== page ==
US 5047735 A
A clock recovery circuit includes a tuned-tank circuit for receiving RZ data signals, a comparator for converting an analog clock signal produced by the tuned-tank circuit to a digital clock signal, and a positive feedback of the digital clock signal to the tuned-tank circuit for self-regenerating the clock signal.
1. A tuned-tank clock recovery circuit for RZ data comprising:
tuned-tank oscillator means, including input means, for receiving an RZ data input stream, recovering the RZ clock signal, and providing a digital clock signal output; and
said oscillator means including positive feedback means for feeding the recovered clock signal back to its input means to provide a self-regenerating clock recover circuit.
2. The circuit of claim 1 further wherein the input of the oscillator means includes a high speed CMOS integrated circuit buffer and wherein the recovered clock signal is fed back into a circuit node at the output of said buffer.
3. The circuit of claim 2 further, wherein the recovered clock signal is fed back using said clock signal output.
4. A tuned-tank clock recovery circuit for RZ data comprising:
a tuned-tank oscillator having an input for RZ data and an analog clock signal output;
means for converting the analog clock signal output of the tuned-tank oscillator to a digital clock signal; and
means for feeding the digital clock signal back to the oscillator to provide a self-regenerating clock recovery circuit.
5. The circuit of claim 4 further wherein said input includes a high speed CMOS integrated circuit buffer and wherein said digital clock signal is fed back to a circuit node at the output of said buffer.
6. The circuit of claim 5 further, wherein said oscillator includes a high impedance current source driving an L-C circuit, and wherein the output of said buffer is connected to drive said current source, and the L-C circuit produces said analog output signal.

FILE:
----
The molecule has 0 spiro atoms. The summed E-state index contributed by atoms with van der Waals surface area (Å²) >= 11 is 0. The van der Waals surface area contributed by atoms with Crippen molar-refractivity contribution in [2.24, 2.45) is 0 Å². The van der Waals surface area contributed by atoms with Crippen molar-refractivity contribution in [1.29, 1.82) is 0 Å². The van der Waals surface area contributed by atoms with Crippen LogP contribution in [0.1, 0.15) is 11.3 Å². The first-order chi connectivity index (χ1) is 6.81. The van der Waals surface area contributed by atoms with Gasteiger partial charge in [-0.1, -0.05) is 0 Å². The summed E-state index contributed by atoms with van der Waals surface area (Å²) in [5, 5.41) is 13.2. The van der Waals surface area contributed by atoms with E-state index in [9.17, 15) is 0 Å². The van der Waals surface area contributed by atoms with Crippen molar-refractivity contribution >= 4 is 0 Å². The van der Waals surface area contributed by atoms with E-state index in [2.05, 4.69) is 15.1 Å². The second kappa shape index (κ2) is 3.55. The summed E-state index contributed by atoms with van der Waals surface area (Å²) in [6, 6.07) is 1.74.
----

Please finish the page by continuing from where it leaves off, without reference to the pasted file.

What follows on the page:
7. The circuit of claim 6 further wherein said means for converting comprises a comparator.
This invention relates generally to clock recovery circuits and more particularly to tuned-tank clock recovery circuits for RZ data.
This invention relates to serial digital data streams consisting of so-called ones and zeroes. In the past, many methods have been used to extract clock signals from a serial data stream. Most of these methods require a given number of ones in a string of data, and a guaranteed ones density. In a tuned-tank system, the tank is excited by the ones in the data signal and allowed to free-run during the zeros. The output of this is usually converted to a digital clock signal using a comparator or some such device. The amplitude of the tank signal begins to decay exponentially during a long string of zeros. Eventually, the amplitude becomes so small that a coherent clock cannot be extracted.
The Q (Quality) of the tank determines how long the clock can be maintained during a string of zeros. The Q of the tank also determines how sharply tuned the tank is. For an incoming data stream, the clock rate must be limited to a range of frequencies in order for the tank to be excited by the data stream. So there is a trade-off between making the Q large enough to "bridge" over a predetermined string of zeros, and small enough to accommodate a given range of data clock rates. Also, as the amplitude of the tank circuit decays during a string of data zeros, the frequency of the tank signal wanders back to its resonant frequency from the input data clock rate. Since the recovered clock is usually used to clock in the data into a serial in, parallel out shift register, the phase of the clock becomes somewhat critical. As the frequency of the recovered clock wanders back to its resonant frequency, the phase of the clock with respect to the data changes.
Thus, a principal problem with tuned-tank clock recovery circuits is loss of clock recovery when a high number of zeros is received. The consequences of this occurrence are that the framing pattern embedded in the data may be lost, resulting in a large number of bit errors in the received data while the framer IC searches for the framing pattern. As a result, there is a need for a clock recovery circuit that is self-regenerative to avoid loss of clock yet is flexible enough to track an incoming data stream clock rate.